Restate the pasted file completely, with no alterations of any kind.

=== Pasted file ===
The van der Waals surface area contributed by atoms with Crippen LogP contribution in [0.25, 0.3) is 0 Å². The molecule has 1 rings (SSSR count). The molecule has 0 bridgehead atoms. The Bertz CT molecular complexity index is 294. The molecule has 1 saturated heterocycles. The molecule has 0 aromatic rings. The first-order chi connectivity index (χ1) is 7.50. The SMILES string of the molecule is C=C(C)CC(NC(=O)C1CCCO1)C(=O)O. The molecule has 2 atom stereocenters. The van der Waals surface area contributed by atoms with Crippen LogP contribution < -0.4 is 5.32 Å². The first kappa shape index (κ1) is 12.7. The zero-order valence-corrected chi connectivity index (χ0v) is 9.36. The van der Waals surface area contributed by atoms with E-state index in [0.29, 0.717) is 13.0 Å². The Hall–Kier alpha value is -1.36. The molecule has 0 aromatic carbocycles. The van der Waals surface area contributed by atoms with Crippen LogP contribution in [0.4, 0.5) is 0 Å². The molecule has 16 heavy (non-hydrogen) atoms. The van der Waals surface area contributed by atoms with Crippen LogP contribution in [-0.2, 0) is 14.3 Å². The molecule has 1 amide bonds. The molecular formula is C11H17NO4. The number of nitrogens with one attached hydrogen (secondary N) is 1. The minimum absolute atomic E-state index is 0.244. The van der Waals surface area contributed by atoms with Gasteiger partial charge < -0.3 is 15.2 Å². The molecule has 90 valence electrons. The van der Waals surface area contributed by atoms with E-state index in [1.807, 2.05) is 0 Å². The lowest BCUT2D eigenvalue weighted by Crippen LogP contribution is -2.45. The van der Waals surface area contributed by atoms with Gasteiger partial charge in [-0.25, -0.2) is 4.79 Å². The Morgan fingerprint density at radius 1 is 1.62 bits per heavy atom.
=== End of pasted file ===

The van der Waals surface area contributed by atoms with Crippen LogP contribution in [0.25, 0.3) is 0 Å². The molecule has 1 rings (SSSR count). The molecule has 0 bridgehead atoms. The Bertz CT molecular complexity index is 294. The molecule has 1 saturated heterocycles. The molecule has 0 aromatic rings. The first-order chi connectivity index (χ1) is 7.50. The SMILES string of the molecule is C=C(C)CC(NC(=O)C1CCCO1)C(=O)O. The molecule has 2 atom stereocenters. The van der Waals surface area contributed by atoms with Crippen LogP contribution < -0.4 is 5.32 Å². The first kappa shape index (κ1) is 12.7. The zero-order valence-corrected chi connectivity index (χ0v) is 9.36. The van der Waals surface area contributed by atoms with E-state index in [0.29, 0.717) is 13.0 Å². The Hall–Kier alpha value is -1.36. The molecule has 0 aromatic carbocycles. The van der Waals surface area contributed by atoms with Crippen LogP contribution in [0.4, 0.5) is 0 Å². The molecule has 16 heavy (non-hydrogen) atoms. The van der Waals surface area contributed by atoms with Crippen LogP contribution in [-0.2, 0) is 14.3 Å². The molecule has 1 amide bonds. The molecular formula is C11H17NO4. The number of nitrogens with one attached hydrogen (secondary N) is 1. The minimum absolute atomic E-state index is 0.244. The van der Waals surface area contributed by atoms with Gasteiger partial charge < -0.3 is 15.2 Å². The molecule has 90 valence electrons. The van der Waals surface area contributed by atoms with E-state index in [1.807, 2.05) is 0 Å². The lowest BCUT2D eigenvalue weighted by Crippen LogP contribution is -2.45. The van der Waals surface area contributed by atoms with Gasteiger partial charge in [-0.25, -0.2) is 4.79 Å². The Morgan fingerprint density at radius 1 is 1.62 bits per heavy atom.